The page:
Monday, March 10, 2008

heeeeelp meeeeee: Those Damn Spiders

There I was, perusing the Sunday Styles pages of the NYTimes online, feeling all was right with the world, when I spot a fashion feature entitled Arachnophilia.

Love of spiders. I don’t think so.

I have a mild form of arachnophobia, one of the most common fears on the planet. I’ve had it as long as I can remember. We always had some spiders in the house, particularly in the upstairs bathroom. I dreaded going in there, and spotting one, sometimes two, up in the corner, threatening me, sometimes dropping down a bit and them climbing back up again. All that jiggling around made me nauseous.

I know that one time I walked into one as it was dropping down. I know that I had one sitting on my head when I was five or so, and my mother told me and picked him off.

What is it about the spider that creates such dread? For me, they are the embodiment of evil. Not that they are evil themselves, but that in their ugliness, and eight jointed hairy legs, and ability to swing in the air and drop on people, and eat prey that they have caught and anesthetized in their webs—-they embody evil.

I am not alone in this view.

Tolkien Knew.  He Got It.

Hence Shelob, She who lives in the mountain bordering Mordor, and to whom Gollum delivers Frodo. I can’t watch that part of The Return of the King (although in the books she’s in The Two Towers).

But still she was there, who was there before Sauron, and before the first stone of Barad-dûr; and she served none but herself, drinking the blood of Elves and Men, bloated and grown fat with endless brooding on her feasts, weaving webs of shadow; for all living things were her food, and her vomit darkness."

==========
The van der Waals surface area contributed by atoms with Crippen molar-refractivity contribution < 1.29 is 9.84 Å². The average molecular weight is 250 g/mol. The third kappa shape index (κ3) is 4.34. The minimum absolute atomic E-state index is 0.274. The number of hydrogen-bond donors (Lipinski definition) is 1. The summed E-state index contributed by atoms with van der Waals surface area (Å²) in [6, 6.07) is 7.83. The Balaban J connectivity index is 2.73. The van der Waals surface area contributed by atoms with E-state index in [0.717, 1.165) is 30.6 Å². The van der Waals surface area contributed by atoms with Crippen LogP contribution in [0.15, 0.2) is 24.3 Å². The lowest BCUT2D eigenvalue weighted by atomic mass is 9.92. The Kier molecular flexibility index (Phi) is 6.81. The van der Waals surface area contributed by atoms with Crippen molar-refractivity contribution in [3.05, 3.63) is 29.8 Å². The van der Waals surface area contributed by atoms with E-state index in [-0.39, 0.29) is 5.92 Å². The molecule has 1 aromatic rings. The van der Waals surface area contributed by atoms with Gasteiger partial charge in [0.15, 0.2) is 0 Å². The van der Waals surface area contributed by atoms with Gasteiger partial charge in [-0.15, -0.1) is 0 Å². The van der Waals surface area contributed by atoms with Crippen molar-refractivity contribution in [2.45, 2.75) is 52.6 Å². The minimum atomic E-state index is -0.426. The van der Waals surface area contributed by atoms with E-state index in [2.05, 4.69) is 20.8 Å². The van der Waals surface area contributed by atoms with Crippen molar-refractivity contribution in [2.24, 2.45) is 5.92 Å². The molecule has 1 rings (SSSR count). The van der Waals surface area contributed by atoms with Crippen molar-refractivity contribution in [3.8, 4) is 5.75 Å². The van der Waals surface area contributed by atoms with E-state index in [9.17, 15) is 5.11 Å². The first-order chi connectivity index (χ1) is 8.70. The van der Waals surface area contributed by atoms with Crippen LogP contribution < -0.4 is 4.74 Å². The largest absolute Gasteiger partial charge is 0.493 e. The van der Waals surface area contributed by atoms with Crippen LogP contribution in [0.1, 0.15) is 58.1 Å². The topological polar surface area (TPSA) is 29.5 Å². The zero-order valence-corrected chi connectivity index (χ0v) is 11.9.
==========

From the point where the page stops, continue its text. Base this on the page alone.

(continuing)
Then there is the all-time most gruesome spider scene ever in The Fly—-the special effects which were improved upon in the 1986 remake, when the fly with the human head is caught in the spider web, and she is quickly moving in to eat him/it. I would have been much faster with that rock than Helene was.

I never saw Earth Vs. the Spider or Tarantula, but I watched bits and pieces of Arachnophobia on tv in one of those masochistic compulsions to do things that really repulse you.

These spiders were at least safely within the movie screen or could be switched channels on. Imagine my horror, in 2001, when I walked through Rockefeller Centre, near where I work, and saw a family of 35-foot metal spiders!

It was horrible—-my worst nightmare alive in my waking day. There was a mother, a father, and a baby spider. You had to walk underneath them to go north to south in the plaza. The Mommy spider clearly had an egg sac hanging from her. I’m getting light-headed just typing the words.

People are always so worried about religious art in the public square-—why no outcry to these objects of widespread phobia?

Spider as Mother as Art?

The pieces are art by the sculptor Louise Bourgeois:

“For decades, Bourgeois has used the spider to explore issues related to memories of her mother, who died when the artist was 20.

‘My mother was deliberate, clever, patient, soothing, reasonable, dainty, subtle, indispensable, neat and useful as a spider," she once wrote...’”

Woah. Spider as mother. The thought gave me nightmares for weeks.

All that summer I lived with a sickening, creepy sense of the spiders waiting over in the canyon of Rockefeller buildings. They were there a long time.